The Balalaika family of instruments includes, from the highest-pitched to the lowest, the prima balalaika, sekunda balalaika, alto balalaika, bass balalaika and contrabass balalaika. All have three-sided bodies, spruce or fir tops and backs made of from three to nine wooden sections, and all have three strings. The prima balalaika is played with the fingers, the sekunda and alto either with the fingers or a pick depending on the music being played, and the basses and contrabasses (equipped with extension legs which rest on the floor) are played with leather picks.
The bayan is a Russian version of the accordion, with rows of buttons on both the left and right sides. Many players consider that this arrangement gives the player more flexibility than the piano-key arrangement on the more familiar accordion, and that rapid and complex passages can be played with greater ease. The reed structure is different from the piano accordion as well.
The WBS uses a full spectrum of percussion for its major concerts, including xylophone, marimba, vibraphone, orchestra chimes, snare drum, bass drum, granite block, tambourine, cymbals and tympani. Where needed, this section is augmented by Russian folk percussion instruments such as the korobochka, treshchodka, wood block, rubel, lozhki, small bells and other exotic variants of these.
The Domra family of instruments includes, from the highest-pitched to the lowest, the prima domra, alto domra, tenor domra and bass domra. All have round or oval faces and rounded backs made of from five to nine sections. Each of these is available in either a three-stringed or four-stringed version. The three-stringed domra family is tuned in fourths, and the four-stringed family in fifths (similar to the violin family) with the exception of the four-stringed Ukrainian contrabass, which is tuned in fourths. All of the domras are played with picks.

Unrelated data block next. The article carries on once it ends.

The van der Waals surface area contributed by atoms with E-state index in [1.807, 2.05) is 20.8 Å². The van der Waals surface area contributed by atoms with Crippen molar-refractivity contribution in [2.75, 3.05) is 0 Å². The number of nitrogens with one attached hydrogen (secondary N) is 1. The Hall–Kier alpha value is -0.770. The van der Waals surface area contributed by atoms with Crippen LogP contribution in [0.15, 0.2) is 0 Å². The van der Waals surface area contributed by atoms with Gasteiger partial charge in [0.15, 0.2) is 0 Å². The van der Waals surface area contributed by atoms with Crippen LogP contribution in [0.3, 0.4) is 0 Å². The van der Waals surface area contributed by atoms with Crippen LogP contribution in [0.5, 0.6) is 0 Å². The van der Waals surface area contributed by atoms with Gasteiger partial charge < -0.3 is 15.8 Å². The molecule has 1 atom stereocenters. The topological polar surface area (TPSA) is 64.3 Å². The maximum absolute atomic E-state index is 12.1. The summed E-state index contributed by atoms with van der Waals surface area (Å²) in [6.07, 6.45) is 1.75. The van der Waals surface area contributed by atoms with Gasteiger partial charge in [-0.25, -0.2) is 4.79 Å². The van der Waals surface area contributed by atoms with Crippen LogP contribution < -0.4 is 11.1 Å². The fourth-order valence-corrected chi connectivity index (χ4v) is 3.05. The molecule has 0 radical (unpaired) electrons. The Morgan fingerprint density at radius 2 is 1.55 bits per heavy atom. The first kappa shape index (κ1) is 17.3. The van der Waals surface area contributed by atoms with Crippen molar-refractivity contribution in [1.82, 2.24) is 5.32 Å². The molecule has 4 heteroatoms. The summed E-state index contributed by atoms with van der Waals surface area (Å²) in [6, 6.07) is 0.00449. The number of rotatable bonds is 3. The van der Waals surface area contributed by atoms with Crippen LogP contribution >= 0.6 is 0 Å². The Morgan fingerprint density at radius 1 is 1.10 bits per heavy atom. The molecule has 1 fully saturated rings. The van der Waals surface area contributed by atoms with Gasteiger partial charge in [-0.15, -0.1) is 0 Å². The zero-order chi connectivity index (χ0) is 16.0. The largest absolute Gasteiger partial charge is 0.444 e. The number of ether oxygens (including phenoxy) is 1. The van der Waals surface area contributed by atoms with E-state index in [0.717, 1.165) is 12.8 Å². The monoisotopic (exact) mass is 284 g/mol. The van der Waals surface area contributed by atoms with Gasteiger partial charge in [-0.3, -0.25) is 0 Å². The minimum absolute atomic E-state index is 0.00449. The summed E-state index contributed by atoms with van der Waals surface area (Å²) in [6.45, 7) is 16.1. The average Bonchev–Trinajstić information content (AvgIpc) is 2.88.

Most of the music played by the WBS Orchestra is scored for flute, oboe, clarinet and bassoon. In addition, a charming variety of unique folk wind instruments are used for some songs played by the orchestra. These include the zhaleika, rozhok, svirel, bryolka, Vladimir horn, volynka and sopilka as well as others more rare and obscure.
This instrument, also called a table psaltery, is thought to be more ancient in origin than any of the other plucked instruments in the orchestra. Somewhat akin to the Autoharp in concept (but much larger, contained within a table with legs), the notes to be played are controlled by a one-octave piano keyboard controlled by the left hand, and the right hand uses a leather pick or individual fingers to broadly stroke or individually pluck the notes. The Orchestra uses two guslis in many concerts.